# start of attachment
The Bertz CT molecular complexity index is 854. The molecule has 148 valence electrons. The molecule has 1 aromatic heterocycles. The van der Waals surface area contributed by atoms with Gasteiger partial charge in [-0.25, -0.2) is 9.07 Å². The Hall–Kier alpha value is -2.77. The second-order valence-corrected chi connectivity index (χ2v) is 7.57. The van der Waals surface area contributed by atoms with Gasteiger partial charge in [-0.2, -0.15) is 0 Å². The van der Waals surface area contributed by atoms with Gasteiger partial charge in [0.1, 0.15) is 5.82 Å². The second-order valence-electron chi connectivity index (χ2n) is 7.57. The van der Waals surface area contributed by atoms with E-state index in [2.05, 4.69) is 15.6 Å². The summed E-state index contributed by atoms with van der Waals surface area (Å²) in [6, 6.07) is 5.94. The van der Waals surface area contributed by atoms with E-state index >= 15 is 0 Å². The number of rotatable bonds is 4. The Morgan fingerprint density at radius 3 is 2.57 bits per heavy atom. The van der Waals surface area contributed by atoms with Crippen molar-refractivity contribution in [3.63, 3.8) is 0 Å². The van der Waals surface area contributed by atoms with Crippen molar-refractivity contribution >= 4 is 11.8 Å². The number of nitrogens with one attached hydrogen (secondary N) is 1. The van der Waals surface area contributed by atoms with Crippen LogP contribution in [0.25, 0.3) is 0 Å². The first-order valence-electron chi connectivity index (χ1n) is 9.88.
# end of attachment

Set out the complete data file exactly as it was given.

The Bertz CT molecular complexity index is 854. The molecule has 148 valence electrons. The molecule has 1 aromatic heterocycles. The van der Waals surface area contributed by atoms with Gasteiger partial charge in [-0.25, -0.2) is 9.07 Å². The Hall–Kier alpha value is -2.77. The second-order valence-corrected chi connectivity index (χ2v) is 7.57. The van der Waals surface area contributed by atoms with Gasteiger partial charge in [-0.2, -0.15) is 0 Å². The van der Waals surface area contributed by atoms with Gasteiger partial charge in [0.1, 0.15) is 5.82 Å². The second-order valence-electron chi connectivity index (χ2n) is 7.57. The van der Waals surface area contributed by atoms with E-state index in [2.05, 4.69) is 15.6 Å². The summed E-state index contributed by atoms with van der Waals surface area (Å²) in [6, 6.07) is 5.94. The van der Waals surface area contributed by atoms with E-state index >= 15 is 0 Å². The number of rotatable bonds is 4. The Morgan fingerprint density at radius 3 is 2.57 bits per heavy atom. The van der Waals surface area contributed by atoms with Crippen molar-refractivity contribution in [3.63, 3.8) is 0 Å². The van der Waals surface area contributed by atoms with Crippen molar-refractivity contribution >= 4 is 11.8 Å². The number of nitrogens with one attached hydrogen (secondary N) is 1. The van der Waals surface area contributed by atoms with Crippen LogP contribution in [0.25, 0.3) is 0 Å². The first-order valence-electron chi connectivity index (χ1n) is 9.88.